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September 2 2015

The “Hell’s” Angels’ Share: Speyside Distillery goes full throttle with launch of Beinn Dubh black single malt

Some news from Speyside Distillery…

It was not so much the Angels’ Share, more the “Hell’s” Angels’ Share as Speyside Distillery crossed to the dark side to launch its new black whisky – Beinn Dubh – at Europe’s biggest Harley Davidson motorcycle rally today (30 August, 2015).

Thunder in the Glen Fallen Angel

Thunder in the Glen Fallen Angel

The single malt was unveiled to over 3,000 motorbike enthusiasts who gathered in Aviemore in the Cairngorms – the home of the tiny boutique distillery – for the annual Thunder in the Glens event.
Speyside Distillery CEO John Harvey McDonough says there was no better platform to launch Beinn Dubh than at the biker rally, which draws Harley enthusiasts and visitors from all over the UK and Europe.
He adds,

“Whisky drinkers know all about the Angels’ Share – the term for the whisky that evaporates into the atmosphere during maturation – but with the launch of our new whisky at a motorbike rally, it’s possible that the angels who were looking over Beinn Dubh were wearing black leathers and biker boots.
“Visitors to Thunder in the Glens have been able to sample Beinn Dubh over the weekend, and the feedback is that it’s a heavenly dram. The colour of the whisky – a very rich ruby-black – has been a real talking point.
“We feel honoured to be part of this fantastic event. There has been an incredible atmosphere in Aviemore, and we are delighted that our new friends from Thunder in the Glens have been among the first people in the world to sample this new single malt.”

Beinn Dubh was the name given to Ben Macdui – the highest peak in the Cairngorm mountain range – by Professor Norman Collie after his solo climb to the summit in 1891. It translates from Gaelic as the black mountain – a reference to the mystical and spooky atmosphere Prof Collie encountered on Ben Macdui.
Speyside Distillery wanted to recreate the essence of the black mountain in a bottle, and Beinn Dubh was born. It gets its unusual colouring because it has been finished in toasted port casks from the Douro Valley in Portugal.

Speyside Distillers Ltd managing director Patricia Dillon says,

“Like the mountain, the whisky is dark and mysterious. It is very much the whisky of the Cairngorms – the water used in its production is from the Black Mountain itself, and the malted barley is sourced locally.
“We are deeply passionate about the Cairngorms and our links to this area: the landscape, the history and the people are very much part of the distillery’s story. The Cairngorms is a truly magical place and I can understand why thousands of bikers come to Thunder in the Glens to ride through this beautiful area.”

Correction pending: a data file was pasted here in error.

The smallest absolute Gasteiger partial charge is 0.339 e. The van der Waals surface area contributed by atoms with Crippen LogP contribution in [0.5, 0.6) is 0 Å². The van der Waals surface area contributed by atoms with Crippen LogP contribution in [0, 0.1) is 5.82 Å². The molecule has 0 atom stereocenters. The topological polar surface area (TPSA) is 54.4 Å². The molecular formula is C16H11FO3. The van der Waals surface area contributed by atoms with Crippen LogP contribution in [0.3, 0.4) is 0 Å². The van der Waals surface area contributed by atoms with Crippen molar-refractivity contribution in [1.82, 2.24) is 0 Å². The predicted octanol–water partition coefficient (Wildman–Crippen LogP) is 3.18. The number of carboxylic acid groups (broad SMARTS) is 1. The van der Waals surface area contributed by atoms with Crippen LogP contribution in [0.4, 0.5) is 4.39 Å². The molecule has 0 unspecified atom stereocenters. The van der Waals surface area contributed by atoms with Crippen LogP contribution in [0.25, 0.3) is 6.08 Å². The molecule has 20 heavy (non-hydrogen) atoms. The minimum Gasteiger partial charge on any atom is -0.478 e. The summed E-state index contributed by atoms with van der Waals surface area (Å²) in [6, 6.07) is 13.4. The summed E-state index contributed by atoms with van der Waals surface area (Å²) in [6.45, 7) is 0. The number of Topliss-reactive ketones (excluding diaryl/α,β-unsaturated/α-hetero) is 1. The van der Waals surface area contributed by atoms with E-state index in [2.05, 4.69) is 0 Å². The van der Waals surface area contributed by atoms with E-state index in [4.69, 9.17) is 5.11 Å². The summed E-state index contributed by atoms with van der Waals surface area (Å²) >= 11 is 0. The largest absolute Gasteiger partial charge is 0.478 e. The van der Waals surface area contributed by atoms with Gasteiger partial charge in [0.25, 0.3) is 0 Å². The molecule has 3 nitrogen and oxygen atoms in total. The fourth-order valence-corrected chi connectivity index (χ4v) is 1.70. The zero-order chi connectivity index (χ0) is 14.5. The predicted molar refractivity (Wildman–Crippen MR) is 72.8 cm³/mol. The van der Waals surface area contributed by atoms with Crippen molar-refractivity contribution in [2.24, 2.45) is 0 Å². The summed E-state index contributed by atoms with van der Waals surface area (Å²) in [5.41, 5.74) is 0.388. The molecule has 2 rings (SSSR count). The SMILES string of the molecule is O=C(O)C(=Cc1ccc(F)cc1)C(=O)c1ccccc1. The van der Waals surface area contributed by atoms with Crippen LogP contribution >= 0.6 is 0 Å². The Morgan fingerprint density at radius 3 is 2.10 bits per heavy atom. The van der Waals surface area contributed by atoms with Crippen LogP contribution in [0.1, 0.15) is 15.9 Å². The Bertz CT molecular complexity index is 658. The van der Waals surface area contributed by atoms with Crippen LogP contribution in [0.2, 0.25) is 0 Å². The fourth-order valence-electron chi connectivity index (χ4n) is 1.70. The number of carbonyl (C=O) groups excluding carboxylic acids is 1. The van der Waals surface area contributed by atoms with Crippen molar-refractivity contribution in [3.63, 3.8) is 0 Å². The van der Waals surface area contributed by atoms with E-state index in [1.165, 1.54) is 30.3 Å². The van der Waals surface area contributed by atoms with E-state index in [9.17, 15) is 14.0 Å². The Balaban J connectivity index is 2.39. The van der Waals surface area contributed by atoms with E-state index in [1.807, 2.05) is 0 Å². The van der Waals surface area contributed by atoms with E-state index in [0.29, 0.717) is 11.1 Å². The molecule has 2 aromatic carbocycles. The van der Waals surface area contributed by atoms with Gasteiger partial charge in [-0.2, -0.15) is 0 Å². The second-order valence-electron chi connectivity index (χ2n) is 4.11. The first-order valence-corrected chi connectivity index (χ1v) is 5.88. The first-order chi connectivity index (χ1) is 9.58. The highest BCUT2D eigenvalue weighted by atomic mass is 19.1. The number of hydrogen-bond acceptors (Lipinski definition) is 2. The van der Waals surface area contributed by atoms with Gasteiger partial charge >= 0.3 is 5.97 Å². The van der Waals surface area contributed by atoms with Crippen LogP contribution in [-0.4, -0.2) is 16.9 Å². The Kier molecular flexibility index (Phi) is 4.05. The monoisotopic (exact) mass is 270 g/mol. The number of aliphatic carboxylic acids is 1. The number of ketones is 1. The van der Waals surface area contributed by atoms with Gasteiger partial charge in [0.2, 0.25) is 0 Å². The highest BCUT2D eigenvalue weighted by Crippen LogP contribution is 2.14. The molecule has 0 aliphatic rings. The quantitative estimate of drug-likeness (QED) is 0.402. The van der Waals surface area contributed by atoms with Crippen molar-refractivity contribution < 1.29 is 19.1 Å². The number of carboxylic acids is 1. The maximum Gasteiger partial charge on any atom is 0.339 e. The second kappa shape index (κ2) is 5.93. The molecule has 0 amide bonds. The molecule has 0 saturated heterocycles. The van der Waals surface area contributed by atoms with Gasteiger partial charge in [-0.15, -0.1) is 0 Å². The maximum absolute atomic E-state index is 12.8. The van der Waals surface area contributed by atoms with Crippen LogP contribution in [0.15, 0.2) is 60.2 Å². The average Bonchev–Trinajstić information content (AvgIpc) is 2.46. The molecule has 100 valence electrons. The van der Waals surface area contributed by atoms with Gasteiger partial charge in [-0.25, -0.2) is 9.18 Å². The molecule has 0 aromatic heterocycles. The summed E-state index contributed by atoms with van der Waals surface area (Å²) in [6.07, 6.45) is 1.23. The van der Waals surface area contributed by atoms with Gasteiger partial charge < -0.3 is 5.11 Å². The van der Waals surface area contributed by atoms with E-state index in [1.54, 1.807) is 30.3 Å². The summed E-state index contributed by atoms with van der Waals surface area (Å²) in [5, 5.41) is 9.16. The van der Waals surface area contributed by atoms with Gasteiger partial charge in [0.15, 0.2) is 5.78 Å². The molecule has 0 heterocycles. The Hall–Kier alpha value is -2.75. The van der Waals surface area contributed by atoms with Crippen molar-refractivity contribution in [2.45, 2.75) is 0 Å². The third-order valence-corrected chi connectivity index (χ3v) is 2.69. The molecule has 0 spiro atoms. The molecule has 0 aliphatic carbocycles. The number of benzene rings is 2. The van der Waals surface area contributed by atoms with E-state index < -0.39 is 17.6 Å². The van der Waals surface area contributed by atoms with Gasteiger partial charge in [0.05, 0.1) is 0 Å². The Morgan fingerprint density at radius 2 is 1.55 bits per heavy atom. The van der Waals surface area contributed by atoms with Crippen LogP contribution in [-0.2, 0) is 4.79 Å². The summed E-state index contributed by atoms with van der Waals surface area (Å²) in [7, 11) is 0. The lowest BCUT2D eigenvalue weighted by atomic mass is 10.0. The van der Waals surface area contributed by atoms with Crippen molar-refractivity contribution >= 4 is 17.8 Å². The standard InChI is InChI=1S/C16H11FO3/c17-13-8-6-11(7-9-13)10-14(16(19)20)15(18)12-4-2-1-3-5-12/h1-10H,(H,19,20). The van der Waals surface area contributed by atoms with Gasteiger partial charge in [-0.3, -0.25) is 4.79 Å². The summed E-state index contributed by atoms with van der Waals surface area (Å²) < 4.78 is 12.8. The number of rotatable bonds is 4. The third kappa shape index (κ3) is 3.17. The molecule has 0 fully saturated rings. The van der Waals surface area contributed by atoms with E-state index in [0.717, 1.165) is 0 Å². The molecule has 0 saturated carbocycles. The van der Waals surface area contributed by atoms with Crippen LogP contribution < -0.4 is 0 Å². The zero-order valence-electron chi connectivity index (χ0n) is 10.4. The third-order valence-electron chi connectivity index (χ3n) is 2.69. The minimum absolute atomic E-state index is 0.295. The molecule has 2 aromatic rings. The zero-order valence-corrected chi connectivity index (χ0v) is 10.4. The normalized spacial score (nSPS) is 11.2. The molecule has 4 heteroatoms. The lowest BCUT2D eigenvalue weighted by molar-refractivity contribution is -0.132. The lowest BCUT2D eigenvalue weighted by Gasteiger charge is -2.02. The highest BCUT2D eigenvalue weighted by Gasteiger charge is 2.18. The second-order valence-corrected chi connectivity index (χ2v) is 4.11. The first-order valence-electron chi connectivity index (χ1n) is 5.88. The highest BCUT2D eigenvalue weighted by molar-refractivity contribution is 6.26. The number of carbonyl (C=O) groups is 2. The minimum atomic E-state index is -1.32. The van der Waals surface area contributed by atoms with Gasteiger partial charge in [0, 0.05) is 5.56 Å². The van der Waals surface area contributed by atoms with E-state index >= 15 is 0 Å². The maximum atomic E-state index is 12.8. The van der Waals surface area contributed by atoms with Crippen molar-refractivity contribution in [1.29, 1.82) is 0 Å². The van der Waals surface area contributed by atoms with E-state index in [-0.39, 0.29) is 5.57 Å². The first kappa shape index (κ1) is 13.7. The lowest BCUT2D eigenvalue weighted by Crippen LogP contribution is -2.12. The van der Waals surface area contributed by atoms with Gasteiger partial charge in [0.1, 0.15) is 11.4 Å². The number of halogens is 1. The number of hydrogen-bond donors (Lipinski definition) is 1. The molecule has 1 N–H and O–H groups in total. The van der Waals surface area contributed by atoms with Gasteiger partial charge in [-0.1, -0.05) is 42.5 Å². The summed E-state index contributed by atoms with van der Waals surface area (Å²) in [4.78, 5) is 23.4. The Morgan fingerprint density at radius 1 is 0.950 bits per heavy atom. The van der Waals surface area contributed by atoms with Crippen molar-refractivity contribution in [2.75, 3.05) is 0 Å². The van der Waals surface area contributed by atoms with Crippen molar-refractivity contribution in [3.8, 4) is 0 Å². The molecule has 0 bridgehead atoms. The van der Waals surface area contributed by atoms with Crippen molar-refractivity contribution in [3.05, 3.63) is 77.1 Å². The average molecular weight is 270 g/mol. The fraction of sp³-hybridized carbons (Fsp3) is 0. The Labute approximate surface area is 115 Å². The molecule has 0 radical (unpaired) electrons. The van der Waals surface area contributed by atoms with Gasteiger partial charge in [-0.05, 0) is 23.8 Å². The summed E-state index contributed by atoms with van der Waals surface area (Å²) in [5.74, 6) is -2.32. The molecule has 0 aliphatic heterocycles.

George McGuire, rally co-ordinator for Thunder in the Glens, says visitors were intrigued by the brand new expression from Speyside Distillery.

“It’s a fantastic dram and the colour is so unusual; no one has ever seen anything quite like it. If any whisky was to represent the Cairngorms – this incredible part of Scotland where people come from all over to ride – then it is Beinn Dubh,”

he says.

Beinn Dubh’s taste is deep and dark: rich fruits, currants and chocolate dominate at first, but these gradually give way to both bitterness and sweetness. Beinn Dubh is 43% ABV and the 70cl bottle has an RRP of £50.

Speyside Distillery near Kingussie has been in production since 1990 and is operated by Speyside Distillers Ltd. For further information about Beinn Dubh, visit www.beinndubh.com.

August 19 2015

Clean, Green Distilleries and Sustainable Alcohol Production

Thank you to @MariaRamos1889 for writing another excellent guest post. This time it concerns the environment and clean, green distilleries.

Mankind has partaken in the enjoyment of alcoholic beverages for thousands of years. In recent years, however, traditional distillation methods have come under scrutiny as a result of widespread pollution and other environmental concerns associated with climate change. Luckily, there are numerous forward-thinking firms in the business to promote and enable a cleaner alcoholic beverage production cycle.

Don Q's Water Reclamation Facility

Don Q’s Water Reclamation Facility

Beer consumes quite a bit of water: up to 10 liters for each liter of finished product. Additionally, refrigeration contributes significantly to global greenhouse gas levels. The bottling process also requires a substantial amount of energy because glass must be heated to a high temperature before it can be properly molded. Brewers can partially reduce their environmental impact by using cans, which are often recycled, instead of glass bottles. While cans have traditionally been the preserve of cheap, mass-market beers, there are a few craft and specialty beers that are shipped in cans, such as Oskar Blues and New Belgium. Organic beers, like Wolaver’s and Samuel Smith, comply with guidelines limiting pesticide and chemical use. Even an organization as large as MillerCoors, a joint venture of SABMiller and Molson Coors, is trying to act in a more environmentally friendly manner by pledging to use only 3.5 liters of water per liter of beer produced.

Vodka and other spirits must go through a distillation process, which consumes a lot of energy and requires the input of green-unfriendly chemicals. Furthermore, some types of liquor, especially rum and gin, create waste products that must be disposed of. From the years 2002-2008, the Bacardi Corporation ran afoul of the U.S. Environmental Protection Agency for dumping thousands of gallons of waste into a river in Puerto Rico.

Mackmyra Whisky Distillery

Mackmyra Whisky Distillery